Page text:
Multiple convenience stores have announced plans to boycott Rolling Stone’s next issue because its cover is set to feature the alleged Boston Marathon bomber, Dzhokhar Tsarnaev.
CVS pharmacy and Tedeschi Food Shops recently wrote statements on their Facebook pages expressing their disapproval of Rolling Stone’s decision, claiming that it glorifies Tsarnaev and is offensive and insensitive to the people of Boston, according to the Boston Herald.
”CVS/pharmacy has decided not to sell the current issue of Rolling Stone featuring a cover photo of the Boston Marathon bombing suspect,” CVS wrote on its Facebook page. “As a company with deep roots in New England and a strong presence in Boston, we believe this is the right decision out of respect for the victims of the attack and their loved ones.”
Tedeschi Food Shops’ statement said that Rolling Stone — a magazine that covers music, politics and other entertainment trends — should not be writing about terrorism.
“Tedeschi Food Shops supports the need to share the news with everyone, but cannot support actions that serve to glorify the evil actions of anyone,” the statement read. “With that being said, we will not be carrying this issue of Rolling Stone. Music and terrorism don’t mix!”
In April, bombings at the Boston Marathon finish line killed three people and injured about 260, according to CNN.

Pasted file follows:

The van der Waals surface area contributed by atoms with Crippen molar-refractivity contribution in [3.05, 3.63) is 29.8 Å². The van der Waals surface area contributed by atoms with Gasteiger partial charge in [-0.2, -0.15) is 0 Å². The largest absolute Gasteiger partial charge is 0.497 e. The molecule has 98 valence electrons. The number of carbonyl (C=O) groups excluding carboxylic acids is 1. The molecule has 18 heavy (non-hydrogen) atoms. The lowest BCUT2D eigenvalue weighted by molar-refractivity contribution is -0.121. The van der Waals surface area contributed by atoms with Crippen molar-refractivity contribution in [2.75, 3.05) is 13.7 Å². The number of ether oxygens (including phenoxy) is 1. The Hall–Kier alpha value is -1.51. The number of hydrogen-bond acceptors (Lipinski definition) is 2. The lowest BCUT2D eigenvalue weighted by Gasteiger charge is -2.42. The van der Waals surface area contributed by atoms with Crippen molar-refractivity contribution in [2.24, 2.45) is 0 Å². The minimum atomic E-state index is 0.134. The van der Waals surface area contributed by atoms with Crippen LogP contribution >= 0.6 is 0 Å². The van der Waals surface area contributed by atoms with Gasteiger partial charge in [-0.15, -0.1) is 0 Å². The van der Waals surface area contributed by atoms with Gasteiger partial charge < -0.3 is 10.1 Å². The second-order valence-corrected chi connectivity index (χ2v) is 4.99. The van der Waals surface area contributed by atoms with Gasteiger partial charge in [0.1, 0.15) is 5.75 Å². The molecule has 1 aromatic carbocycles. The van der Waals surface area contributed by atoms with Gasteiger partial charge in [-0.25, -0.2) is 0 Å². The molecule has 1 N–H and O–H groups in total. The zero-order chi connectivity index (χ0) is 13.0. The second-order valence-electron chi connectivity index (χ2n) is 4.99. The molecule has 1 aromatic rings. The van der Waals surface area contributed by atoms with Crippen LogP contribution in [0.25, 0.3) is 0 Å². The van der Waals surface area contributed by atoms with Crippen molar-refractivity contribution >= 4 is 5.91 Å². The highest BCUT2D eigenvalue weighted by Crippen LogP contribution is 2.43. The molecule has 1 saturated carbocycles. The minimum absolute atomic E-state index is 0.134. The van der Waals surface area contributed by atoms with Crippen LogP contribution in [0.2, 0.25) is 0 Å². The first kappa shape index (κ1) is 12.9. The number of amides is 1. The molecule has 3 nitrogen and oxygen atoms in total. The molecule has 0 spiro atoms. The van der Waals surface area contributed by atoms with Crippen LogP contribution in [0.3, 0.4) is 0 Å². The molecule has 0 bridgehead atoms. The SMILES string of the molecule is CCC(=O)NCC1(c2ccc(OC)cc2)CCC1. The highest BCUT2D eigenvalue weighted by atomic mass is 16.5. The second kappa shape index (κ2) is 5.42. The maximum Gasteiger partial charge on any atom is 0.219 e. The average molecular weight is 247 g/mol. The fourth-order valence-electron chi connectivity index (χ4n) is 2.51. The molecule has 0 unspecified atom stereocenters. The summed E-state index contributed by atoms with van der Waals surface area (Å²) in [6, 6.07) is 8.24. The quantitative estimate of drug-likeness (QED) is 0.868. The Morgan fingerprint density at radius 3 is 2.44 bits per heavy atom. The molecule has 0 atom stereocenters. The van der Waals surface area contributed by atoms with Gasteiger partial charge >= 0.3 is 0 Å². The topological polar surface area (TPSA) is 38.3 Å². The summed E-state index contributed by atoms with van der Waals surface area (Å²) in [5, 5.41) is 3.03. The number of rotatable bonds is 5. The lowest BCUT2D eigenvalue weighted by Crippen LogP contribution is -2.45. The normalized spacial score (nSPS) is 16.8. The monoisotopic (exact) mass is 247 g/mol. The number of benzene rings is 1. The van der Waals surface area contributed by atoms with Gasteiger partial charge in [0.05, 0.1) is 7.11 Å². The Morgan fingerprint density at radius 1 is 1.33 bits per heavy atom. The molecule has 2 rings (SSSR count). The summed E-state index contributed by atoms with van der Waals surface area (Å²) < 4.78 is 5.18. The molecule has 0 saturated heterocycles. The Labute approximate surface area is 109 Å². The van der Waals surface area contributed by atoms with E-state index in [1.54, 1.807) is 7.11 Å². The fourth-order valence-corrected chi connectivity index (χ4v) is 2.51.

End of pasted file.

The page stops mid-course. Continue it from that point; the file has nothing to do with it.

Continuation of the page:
Tsarnaev and his brother are accused as the bombers behind the Boston terror attack.
The article about the brothers is titled "The Bomber: How a popular, promising student was failed by his family, fell into radical Islam and became a monster," according to USA Today.
Controversy stems from more than the presence of Tsarnaev on the Rolling Stone cover. It comes also from the “soft” photo of him that is featured, in which he is displayed differently — in a noncriminal light — from the way alleged terrorists are usually shown in America.
Social media has flooded with comments concerning the new cover since news of it came out Tuesday. Rolling Stone’s own Facebook page received some comments from people voicing outrage against the cover.
"I am so disappointed with Rolling Stone Magazine,” read one comment. “I have enjoyed your magazine up until now. I will no longer buy/read the mag. You have just made him a "rock star". How could you?"
Chris Colbert, chairman of Holland Mark, a Boston advertising firm, said Rolling Stone sales could possibly increase because of the magazine’s decision to use the controversial photo.
“The sad truth is it will move magazines,” Colbert said. “But loyal readers who feel it’s supposed to be a music magazine will react negatively. Why are they sensationalizing this tragedy? Others may pick Rolling Stone up for the first time because of a sick curiosity about people who do these things.”
Colbert said he did not approve of Rolling Stone’s decision.
“But economically, I can understand why they thought it was worth the risk,” he said. “In a desperate attempt to get noticed, marketers and media companies are pushing the moral envelope. Humans today are seduced by extremes. They love other people’s misery. I think it makes them feel better about themselves.”